However, some states grant ministers "ecclesiastical privilege." In other words, these individuals are not required by law to report every case of suspected child abuse. Some ministers, however, may feel obligated to report suspected child abuse, regardless whether or not the law requires it. Although rare, some states do not require that all cases of child abuse and/or neglect be reported to the proper authorities. In these states, individuals are asked to use discretion when reporting cases.

Even though suspected child abuse and neglect cases are reported and/or investigated, it does not necessarily mean that the “accused” child abuser is actually guilty. In some cases, the “accused” perpetrator is cleared of any allegations of child abuse. This includes teachers who have been wrongly accused of abusive behaviors towards students.

If you suspect that a child is being abused and/or neglect, report it immediately. Remember, this is a child’s life. Be a hero. Don’t be afraid to do the right thing. Err on the side of precaution and report the suspected abuse. Do not worry about the a person’s reputation; if he/she is innocent, then the allegations will be dismissed.

Deliberately Exposing Children to Pornography is a Form of Child Abuse

Believe it or not, exposing children to pornography is considered a form of child abuse. According to the Division of Youth and Family Services, a child abuse agency in New Jersey, adults or teens who deliberately expose children to pornography should be reported to authorities because it is a form of sexual abuse. How? Well, exposing children to pornography can emotionally and mentally harm them, increasing their risk of sexual molestation.

In addition, parents, stepparents, and/or older siblings who leave pornographic material unattended where children can access it are considered neglectful because they are unable to protect the children from exposure.

Responsible parenting involves: providing safeguards on accessible computers and websites, and keeping all electronic devices in a visible, rather than private, location in the home. Unmonitored Internet access, for instance, in a child or teen’s bedroom can leave him/her open to pornographic websites. It is important that parents and caregivers utilize computer and Internet safeguards on all electronic devices in the home.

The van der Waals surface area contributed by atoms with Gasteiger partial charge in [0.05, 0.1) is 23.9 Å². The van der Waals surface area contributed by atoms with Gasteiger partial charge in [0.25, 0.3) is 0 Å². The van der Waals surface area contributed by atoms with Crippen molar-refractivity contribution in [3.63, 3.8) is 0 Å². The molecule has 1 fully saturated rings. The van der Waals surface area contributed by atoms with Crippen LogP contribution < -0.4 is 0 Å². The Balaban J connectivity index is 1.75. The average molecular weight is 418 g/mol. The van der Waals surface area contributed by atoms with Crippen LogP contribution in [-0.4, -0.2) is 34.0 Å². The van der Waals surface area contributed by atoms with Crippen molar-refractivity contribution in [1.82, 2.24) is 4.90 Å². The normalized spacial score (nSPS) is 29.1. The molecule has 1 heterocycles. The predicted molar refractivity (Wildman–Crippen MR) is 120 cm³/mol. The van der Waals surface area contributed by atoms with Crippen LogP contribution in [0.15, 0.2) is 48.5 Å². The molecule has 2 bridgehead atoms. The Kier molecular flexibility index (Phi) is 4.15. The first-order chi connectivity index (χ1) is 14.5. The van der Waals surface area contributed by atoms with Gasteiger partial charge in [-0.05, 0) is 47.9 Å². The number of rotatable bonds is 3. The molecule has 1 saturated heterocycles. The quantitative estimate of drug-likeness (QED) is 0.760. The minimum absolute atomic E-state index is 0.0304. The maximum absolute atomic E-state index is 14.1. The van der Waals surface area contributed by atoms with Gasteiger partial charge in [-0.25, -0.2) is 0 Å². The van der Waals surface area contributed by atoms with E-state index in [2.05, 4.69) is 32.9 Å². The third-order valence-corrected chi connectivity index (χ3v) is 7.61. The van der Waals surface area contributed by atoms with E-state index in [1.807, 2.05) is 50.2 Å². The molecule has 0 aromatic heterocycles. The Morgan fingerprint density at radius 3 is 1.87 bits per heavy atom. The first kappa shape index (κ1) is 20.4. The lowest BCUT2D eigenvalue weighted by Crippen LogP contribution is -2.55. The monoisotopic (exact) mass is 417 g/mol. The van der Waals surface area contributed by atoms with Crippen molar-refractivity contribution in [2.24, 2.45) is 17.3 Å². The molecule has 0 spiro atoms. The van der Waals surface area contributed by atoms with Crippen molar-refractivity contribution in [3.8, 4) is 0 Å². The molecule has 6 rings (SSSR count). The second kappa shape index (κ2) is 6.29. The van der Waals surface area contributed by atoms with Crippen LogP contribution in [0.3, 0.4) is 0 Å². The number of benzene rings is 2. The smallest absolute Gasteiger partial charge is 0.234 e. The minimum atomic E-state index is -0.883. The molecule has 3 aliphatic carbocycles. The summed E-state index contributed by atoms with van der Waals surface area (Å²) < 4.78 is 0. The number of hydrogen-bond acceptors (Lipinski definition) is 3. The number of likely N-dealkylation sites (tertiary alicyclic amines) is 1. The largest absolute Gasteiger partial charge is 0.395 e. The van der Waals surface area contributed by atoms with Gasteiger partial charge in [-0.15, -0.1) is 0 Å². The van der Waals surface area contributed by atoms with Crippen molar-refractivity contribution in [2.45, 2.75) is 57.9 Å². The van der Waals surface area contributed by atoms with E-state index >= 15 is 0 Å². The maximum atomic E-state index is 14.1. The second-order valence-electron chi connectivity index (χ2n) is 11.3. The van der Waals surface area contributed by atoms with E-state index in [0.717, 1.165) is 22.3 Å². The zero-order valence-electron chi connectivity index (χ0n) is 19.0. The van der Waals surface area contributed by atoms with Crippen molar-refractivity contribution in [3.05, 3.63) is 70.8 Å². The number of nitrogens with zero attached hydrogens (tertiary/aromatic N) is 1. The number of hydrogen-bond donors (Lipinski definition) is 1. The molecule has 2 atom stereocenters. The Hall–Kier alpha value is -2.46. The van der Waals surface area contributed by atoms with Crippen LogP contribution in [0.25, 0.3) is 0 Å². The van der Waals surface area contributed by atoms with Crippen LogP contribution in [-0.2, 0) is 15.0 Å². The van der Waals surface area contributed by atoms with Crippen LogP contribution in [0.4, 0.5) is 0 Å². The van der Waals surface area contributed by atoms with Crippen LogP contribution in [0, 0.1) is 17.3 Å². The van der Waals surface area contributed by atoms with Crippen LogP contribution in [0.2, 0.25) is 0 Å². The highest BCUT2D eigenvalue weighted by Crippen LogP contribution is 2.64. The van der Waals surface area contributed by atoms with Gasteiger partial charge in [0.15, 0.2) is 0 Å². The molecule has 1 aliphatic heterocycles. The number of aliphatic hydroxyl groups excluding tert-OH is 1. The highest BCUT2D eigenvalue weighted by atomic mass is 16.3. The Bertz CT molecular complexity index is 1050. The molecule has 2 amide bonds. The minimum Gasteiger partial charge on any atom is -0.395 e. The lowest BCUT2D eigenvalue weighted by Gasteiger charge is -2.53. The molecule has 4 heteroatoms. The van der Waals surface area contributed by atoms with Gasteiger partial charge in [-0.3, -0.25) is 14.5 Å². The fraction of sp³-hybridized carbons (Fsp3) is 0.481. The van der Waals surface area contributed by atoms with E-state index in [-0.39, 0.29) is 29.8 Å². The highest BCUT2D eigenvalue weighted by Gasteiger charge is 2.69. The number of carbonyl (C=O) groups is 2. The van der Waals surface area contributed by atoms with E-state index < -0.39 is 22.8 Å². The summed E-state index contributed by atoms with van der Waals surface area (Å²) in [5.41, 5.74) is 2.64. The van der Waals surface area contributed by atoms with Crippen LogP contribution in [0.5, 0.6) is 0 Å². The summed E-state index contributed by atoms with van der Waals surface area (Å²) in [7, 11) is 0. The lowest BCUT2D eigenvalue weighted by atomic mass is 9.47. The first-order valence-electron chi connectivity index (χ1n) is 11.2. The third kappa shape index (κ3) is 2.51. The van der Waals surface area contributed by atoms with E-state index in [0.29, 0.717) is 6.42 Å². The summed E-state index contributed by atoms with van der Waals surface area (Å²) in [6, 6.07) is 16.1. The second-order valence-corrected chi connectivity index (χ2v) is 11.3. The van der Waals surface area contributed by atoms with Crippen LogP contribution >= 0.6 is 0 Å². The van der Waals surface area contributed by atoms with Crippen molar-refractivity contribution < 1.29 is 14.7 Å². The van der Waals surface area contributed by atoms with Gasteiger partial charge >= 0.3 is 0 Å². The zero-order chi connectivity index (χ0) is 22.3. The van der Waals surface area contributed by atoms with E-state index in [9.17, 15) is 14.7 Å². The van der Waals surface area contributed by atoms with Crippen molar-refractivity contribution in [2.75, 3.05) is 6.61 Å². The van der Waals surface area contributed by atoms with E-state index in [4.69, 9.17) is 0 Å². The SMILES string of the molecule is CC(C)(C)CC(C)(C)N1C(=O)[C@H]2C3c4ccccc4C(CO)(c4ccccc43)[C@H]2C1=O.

In some cases of abuse and/or neglect, protective measures, as well as mandatory parental training, can result in a better situation for a vulnerable, at-risk child. However, it must be acknowledged that “old habits” are not easily changed, and in some cases, even after parental training, the child may once again experience abuse and/or neglect. Child abuse prevention agencies must closely monitor previously neglectful parents and not just assume that the child is now safe. As mentioned, a parent can slip back into old habits at times, which can be detrimental to children who have been abused and neglected in the past.

We have provided a variety of resources, articles, website links, and data on child abuse and neglect that we sincerely hope is helpful for victims of child abuse and child abuse prevention.

Child Abuse Statistics and Facts - International Child Abuse

India: According to a study reported in the New York Times (2007), approximately 50% of Indian children are sexually abused, but many of the cases are not reported to the government. Moreover, according to Renuka Chowdhury, women and child development minister, the abusers tend to be the children’s own parents or relatives.

The study also indicated that approximately 65% of school-age children report being beaten by teachers on a regular basis.

Also, 12,447 Indian children ages 5 to 12 years old, and 2,324 Indian young adults have experienced some form of abuse (i.e. physical, sexual, emotional abuse, and neglect). The study did not have a margin of sampling error.

Furthermore, the Indian government has prohibited the employment of children under age 14 to work as domestic servants or employees at hotels, restaurants, and small teashops because they have often been subjected to physical violence, mental trauma, and sexual abuse.

References to Child Abuse and Neglect Information
off-site links

Child Abuse Prevention Through Education and Abuse Awareness. Child Abuse.com:

Child Abuse Statistics - Child Abuse in America, (2010). Childhelp

Child abuse statement and articles links

DCF Report rips way kids get meds

GAL – Guardian ad Litem

World Briefing | Asia: India: Half Of Children Sexually Abused, Study Says, April 10, 2007. New York Times.

Pages Related to Child Abuse and Neglect Information

Child Abuse Causes

Legal Development and Child Abuse Laws

Child Abuse History - The story of Mary Ellen, 1873

Child Abuse Organizations / References - Child Abuse

How Exposure to Pornography Affects Children